Steen's Chronicle: Excuses change nothing, but everyone feels better
- Two years' gains wiped out in three weeks!
- People are worrying too much about China
- Focus should be on central bank divergence
- Recovery requires a weaker US dollar
What a start to the year! In the space of three weeks we have lost all of the gains in the stock market from 2014 and 2015.
The chart below is MSCI World, MSCI Emerging markets and MSCI Europe – the picture is the same for the US, Japan and China. A wasted two years of “lower for longer?”…. .absolutely!
Congratulations! Three weeks into 2016 and we have lost ALL the gains of 2014 and 2015!
Meanwhile, Italy is on the brink of a new banking crisis, Portugal's new government is about to reverse all of the gains made over last five years and UK is getting pushed towards the EU exit door. Add to this the major political issue of refugees, a US election which anyone with an iota of sanity can see is going from bad to terrible, and a Middle East imploding from low oil prices.
To explain the mechanics of the present correction, which is now entering a bear phase, I made this illustration: The three drivers of markets (Main market focus)
There are three major drivers of markets:
(i) The Fed rate cycle: being the dominant central bank of the world it dictates absolute direction of global rates. The hike in December came after a big increase in funding costs for the corporate and private sectors, but now policy rates (central banks) and market rates are aligned and projected to rise.
The price of money is always the most important input to any economy and right now the market is pricing 1.7 hikes in 2016 (42.5 bps) and the Fed is promising 3-4 hikes (75/100 bps).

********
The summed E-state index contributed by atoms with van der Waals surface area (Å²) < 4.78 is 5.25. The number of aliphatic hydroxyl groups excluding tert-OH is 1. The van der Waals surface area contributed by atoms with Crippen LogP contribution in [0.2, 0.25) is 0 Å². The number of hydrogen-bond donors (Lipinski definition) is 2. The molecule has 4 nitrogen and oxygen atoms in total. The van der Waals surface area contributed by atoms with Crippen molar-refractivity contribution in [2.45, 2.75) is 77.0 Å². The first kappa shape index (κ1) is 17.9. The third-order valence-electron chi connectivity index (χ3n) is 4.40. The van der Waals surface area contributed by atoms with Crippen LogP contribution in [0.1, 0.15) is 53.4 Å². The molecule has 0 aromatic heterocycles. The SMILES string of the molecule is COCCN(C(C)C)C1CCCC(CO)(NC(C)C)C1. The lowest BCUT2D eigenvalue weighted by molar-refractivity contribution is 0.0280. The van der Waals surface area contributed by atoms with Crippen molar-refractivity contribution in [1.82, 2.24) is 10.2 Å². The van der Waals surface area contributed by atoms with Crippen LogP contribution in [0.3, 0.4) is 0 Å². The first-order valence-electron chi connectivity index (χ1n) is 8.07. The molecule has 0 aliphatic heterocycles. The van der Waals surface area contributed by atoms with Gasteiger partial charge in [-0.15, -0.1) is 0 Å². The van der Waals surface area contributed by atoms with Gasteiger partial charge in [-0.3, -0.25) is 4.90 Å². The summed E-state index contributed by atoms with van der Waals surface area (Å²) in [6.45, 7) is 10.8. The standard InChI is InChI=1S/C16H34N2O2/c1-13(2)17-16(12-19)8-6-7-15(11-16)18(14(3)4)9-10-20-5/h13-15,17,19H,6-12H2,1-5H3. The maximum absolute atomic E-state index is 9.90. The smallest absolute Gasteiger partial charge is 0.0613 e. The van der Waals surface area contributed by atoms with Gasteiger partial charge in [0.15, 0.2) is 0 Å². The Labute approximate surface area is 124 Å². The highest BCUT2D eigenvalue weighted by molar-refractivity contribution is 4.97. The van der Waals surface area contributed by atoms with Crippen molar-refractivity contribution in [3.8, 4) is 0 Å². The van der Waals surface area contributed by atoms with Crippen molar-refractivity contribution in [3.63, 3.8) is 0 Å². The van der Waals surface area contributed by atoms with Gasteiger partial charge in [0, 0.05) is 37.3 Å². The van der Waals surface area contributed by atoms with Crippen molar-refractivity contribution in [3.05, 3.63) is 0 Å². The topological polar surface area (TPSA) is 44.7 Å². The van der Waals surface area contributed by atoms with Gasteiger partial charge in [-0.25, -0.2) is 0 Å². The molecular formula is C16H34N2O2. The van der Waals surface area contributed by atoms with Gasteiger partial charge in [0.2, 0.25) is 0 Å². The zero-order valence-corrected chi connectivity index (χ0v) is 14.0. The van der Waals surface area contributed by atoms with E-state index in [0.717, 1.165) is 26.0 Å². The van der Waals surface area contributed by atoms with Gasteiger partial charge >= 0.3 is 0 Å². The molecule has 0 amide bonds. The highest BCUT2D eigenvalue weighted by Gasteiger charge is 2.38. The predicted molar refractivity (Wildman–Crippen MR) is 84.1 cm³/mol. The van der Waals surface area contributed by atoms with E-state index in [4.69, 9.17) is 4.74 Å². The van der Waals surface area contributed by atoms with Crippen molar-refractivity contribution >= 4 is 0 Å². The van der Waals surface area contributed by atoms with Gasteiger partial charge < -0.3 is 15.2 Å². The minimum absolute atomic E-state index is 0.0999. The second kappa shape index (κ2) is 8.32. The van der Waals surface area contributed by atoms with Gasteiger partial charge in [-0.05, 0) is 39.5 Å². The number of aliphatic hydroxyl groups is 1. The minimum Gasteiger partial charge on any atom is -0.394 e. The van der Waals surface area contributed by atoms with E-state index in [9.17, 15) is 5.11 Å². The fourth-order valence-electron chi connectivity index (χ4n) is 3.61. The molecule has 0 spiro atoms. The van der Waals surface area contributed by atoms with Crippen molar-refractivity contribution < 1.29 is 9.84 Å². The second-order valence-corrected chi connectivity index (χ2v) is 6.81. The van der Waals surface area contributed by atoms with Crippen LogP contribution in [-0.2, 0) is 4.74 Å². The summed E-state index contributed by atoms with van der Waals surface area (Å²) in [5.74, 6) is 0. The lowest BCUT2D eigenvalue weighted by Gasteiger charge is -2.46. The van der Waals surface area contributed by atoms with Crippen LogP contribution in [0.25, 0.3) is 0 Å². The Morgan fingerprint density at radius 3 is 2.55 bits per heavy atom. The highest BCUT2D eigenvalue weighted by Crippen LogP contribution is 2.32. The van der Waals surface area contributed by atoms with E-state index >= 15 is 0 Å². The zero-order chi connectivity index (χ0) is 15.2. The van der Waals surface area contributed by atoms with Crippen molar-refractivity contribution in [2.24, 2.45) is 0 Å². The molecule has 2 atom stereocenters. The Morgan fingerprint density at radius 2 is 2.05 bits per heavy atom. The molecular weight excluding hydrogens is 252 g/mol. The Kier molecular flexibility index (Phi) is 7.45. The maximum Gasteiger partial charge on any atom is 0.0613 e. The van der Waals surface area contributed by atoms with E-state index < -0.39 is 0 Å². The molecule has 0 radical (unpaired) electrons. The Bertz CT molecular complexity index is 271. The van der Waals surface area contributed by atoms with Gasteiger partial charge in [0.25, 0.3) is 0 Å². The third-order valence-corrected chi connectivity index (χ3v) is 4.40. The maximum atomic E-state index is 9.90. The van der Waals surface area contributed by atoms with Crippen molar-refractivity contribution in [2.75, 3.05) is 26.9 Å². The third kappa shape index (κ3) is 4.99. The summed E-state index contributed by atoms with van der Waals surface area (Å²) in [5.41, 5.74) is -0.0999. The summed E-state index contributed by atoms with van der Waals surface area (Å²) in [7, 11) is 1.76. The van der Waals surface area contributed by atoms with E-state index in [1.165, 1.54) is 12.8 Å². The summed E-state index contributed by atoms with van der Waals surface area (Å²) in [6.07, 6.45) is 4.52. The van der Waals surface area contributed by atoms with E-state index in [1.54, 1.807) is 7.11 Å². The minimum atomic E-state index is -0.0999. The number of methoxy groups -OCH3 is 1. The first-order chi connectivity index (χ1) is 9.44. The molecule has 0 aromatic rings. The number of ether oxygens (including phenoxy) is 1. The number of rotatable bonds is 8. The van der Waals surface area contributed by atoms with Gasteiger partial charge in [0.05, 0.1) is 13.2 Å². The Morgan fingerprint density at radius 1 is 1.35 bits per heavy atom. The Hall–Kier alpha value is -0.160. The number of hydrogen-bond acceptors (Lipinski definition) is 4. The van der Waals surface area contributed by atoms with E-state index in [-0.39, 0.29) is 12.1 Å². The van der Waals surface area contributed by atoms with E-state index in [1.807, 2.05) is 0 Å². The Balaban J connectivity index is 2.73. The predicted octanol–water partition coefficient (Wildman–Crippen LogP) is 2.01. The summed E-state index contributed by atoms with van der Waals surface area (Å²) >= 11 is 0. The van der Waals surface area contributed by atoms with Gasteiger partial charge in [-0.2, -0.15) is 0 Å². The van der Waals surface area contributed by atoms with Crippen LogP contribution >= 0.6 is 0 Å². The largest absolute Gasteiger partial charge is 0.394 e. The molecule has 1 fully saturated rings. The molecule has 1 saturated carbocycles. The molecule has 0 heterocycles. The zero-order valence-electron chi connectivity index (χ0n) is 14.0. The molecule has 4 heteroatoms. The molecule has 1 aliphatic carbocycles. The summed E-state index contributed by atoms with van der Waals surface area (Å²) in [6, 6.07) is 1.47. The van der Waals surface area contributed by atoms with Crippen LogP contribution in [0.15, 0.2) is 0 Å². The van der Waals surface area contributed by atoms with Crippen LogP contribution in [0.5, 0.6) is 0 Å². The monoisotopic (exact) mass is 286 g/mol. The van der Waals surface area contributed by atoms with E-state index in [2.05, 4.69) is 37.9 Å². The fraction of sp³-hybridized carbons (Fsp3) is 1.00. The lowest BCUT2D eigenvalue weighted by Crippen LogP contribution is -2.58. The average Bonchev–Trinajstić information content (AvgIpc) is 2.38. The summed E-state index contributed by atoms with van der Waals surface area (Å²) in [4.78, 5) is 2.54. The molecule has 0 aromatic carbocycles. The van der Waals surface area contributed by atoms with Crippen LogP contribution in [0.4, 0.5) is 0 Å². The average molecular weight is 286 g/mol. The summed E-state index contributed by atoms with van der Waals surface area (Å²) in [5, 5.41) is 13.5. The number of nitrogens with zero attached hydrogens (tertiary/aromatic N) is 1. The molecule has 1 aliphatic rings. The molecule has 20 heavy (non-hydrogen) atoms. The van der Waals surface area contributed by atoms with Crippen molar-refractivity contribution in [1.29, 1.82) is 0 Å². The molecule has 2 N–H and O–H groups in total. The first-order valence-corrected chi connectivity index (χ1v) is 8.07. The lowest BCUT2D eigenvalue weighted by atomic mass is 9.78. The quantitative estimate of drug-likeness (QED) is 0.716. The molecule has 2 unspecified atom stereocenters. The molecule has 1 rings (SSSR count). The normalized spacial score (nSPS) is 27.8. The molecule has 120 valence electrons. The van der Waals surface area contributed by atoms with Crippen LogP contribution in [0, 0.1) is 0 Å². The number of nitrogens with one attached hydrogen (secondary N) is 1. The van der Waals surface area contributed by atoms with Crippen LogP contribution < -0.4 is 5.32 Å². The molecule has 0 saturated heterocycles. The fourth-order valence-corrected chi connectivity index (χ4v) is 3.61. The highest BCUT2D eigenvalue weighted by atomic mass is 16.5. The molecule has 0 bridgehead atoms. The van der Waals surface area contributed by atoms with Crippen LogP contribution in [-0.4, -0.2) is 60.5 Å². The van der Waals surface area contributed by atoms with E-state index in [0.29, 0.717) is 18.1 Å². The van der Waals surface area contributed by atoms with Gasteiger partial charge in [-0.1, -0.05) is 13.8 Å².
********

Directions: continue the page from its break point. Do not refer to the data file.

When focus again returns to the Fed and its rate cycle it will be a game of "who blinks first". The Fed backing down or the market moving up? For now, clearly, the market continues to fade and mistrust the Fed’s intentions.
(ii) Oil prices: everything you have done today and everything you will do for the rest of the day will have electricity consumption in it. Oil is a main generator of car fuel and electricity so the input cost of energy is a key determinant for real wages and real consumption.
Oil has negatively affected both the price of money and growth globally. The price of money is affected by the fact that there's less “slush money” – the Middle East and all the commodity producers no longer run current account surpluses and hence they have less money to invest in US and European fixed income markets. This drives up the price of money and academic studies have shown that the net reduction in yield when "slush money" is flowing freely has been roughly 100 basis points. (I.e.: Long-term bond yields would have been 100bps higher in this cycle were it not for these investors.)
Likewise, growth impulses from commodity market countries has been net negative due to less money available for importing capital goods and services.